by Peter Carlson | Feb 19, 2015 | Listen to Dharma Talks
This talk continues the exploration of the Anapanasati Sutta. The topic this week is “…sensitive to the mind fabrications…calming the mind fabrications”, regarding the cetasikas, the categorically listed functions of the mind. Specific attention was given to the universal cetasikas, involved in every moment of cognition, and the particular or occasional cetasikas, which may or may not be involved. Peter emphasized that these functions were developed over the centuries after the historical Buddha as part of the Abhidhamma, the “higher teachings” of Buddhist psychology. They can be somewhat dry as a focus of study; their value is in “deconstructing” the belief in a separate, enduring self or soul.
This was followed by general discussion of how training awareness to discern the emerging formations increases the functional competency of the seven awakening factors, particularly “investigation of mental phenomena”.
Next week’s discussion will review the 14 “unwholesome mind conditioners”.
by Peter Carlson | Jan 29, 2015 | Listen to Dharma Talks
During this dhamma dialogue, the exploration of the Anapanasati Sutta was continued, with a focus on the stanzas: “…He trains himself, ‘I will breathe in sensitive to the entire body.’ He trains himself, ‘I will breathe out sensitive to the entire body.’ He trains himself, ‘I will breathe in calming bodily fabrication.’ He trains himself, ‘I will breathe out calming bodily fabrication.’
Peter described an ongoing debate as to whether “the entire body” simply refers to the totality of the in- and out-breath cycle without interruption, or whether “the entire body” relates the calming effects of enduring breath awareness is coordinated with relaxing “the bodily fabrication”. The accompanying .mp3 recording of the training meditation that immediately preceded this dialogue orients towards the latter interpretation, emphasizing that the out-breath can coincide with briefly sweeping attention through the body to release and relax any tension that is noted. This strategy allows the body to become increasingly relaxed, the emotions to become increasingly calm, while the degree of internal investigation of the breath and body tensions actually increases internal alertness.
This explanation was followed by dialogues regarding how those participating in the training meditation experienced the practice of mindfulness of breathing. It was noted that suggesting that attention is a flow of energy that is simply nourishing either wholesome or unwholesome self-states, and that the breath is a wholesome factor in that process, as it interrupts the escalation of self-talk and fosters calming.
The next scheduled talk will focus on the effects of this mindful calming, the release of energy into awareness as joy and happiness.
by Peter Carlson | Jan 29, 2015 | Study Resources
Here are the notes I prepared for the dhamma dialogue .mp3 file which is posted next: “Calming The Breath Body”. The next posting after that is an .mp3 recording “Guided Calming The Breath Body Meditation”. I hope they are useful for your practice of anapanasati (mindfulness of breathing).
I’ve already explored in a previous posted essay “acquiring the breath”, the ability to bring attention to the breath (vitakka) and sustain active interest (vicara) in the changing sensations during the breath cycle. This essay will explore how to make use of the suggestions in the Anapanasati Sutta to promote deeper physical relaxation and emotional tranquility while still maintaining and even increasing alert inner awareness.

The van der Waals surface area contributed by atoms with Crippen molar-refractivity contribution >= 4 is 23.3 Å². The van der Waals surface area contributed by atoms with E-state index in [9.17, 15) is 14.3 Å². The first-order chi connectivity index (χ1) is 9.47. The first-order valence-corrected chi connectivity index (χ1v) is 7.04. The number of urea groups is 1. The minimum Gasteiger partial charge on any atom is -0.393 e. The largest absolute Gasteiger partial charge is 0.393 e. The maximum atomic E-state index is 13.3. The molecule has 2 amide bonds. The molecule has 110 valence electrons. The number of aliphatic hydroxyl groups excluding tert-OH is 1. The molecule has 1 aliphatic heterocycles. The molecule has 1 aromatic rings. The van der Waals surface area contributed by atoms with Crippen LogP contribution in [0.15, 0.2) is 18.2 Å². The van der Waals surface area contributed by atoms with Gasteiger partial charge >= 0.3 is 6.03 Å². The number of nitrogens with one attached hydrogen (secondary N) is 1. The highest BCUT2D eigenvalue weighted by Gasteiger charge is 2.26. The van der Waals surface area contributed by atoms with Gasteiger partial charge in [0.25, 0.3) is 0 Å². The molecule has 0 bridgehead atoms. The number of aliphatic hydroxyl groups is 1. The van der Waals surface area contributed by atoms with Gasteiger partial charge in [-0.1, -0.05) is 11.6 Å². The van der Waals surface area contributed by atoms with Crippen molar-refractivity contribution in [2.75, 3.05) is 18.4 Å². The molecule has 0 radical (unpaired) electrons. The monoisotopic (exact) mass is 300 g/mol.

by Peter Carlson | Jan 22, 2015 | Listen to Dharma Talks
During this dhamma dialogue, Peter fostered discussion of the preceding guided “acquiring breath awareness” meditition practice, posted just prior to this posting. He explained the importance of the practice of vitakka and vicara, that is intentionally bring focus to the sensations of breathing, then to sustain that awareness. Peter described the maturing of the practice of “aiming and sustaining” into one of the seven factors of awakening, dhamma vicaya, the investigation of mental phenomena. The experience of those present for the preceding guided meditation was explored, particularly any benefits from the application of Mentholatum, a mentholated salve, at the rim of the nostrils. The practice was intended to enhance sensations at the rim of the nostrils to create a more vivid target for the practice of vitakka and vicara.
This was followed by suggestions from Peter about ways to integrate mindful awareness of the breath into daily routines in order to provide a stable routine for interrupting unnecessary inner chatter.
Next weeks dhamma dialogue will explore the stanzas in the Anapanasati Sutta that encourage training the mind to experience a buoyant interest in breath awareness.
by Peter Carlson | Jan 22, 2015 | Listen to Dharma Talks
This is a guided meditation that supports the practice of mindfulness of breathing, particularly the “mindful of the long…and short…) stanzas at the beginning of the instructions for anapanasati practice. The recording of a guided 45 minute meditation on Wednesday nights is unusual; this particular meditation included the placing of small amounts of Mentholatum, a salve which includes menthol. The menthol aroma and the tactile sensation of either hot or cold (depending on the mind condition of the practitioner) serves as a strong and persistent sensation, facilitating developing longer periods of concentration on the breath. It’s not meant to be a permanent part of mindfulness of breathing practice, but rather a way to support developing stable focus on the breath.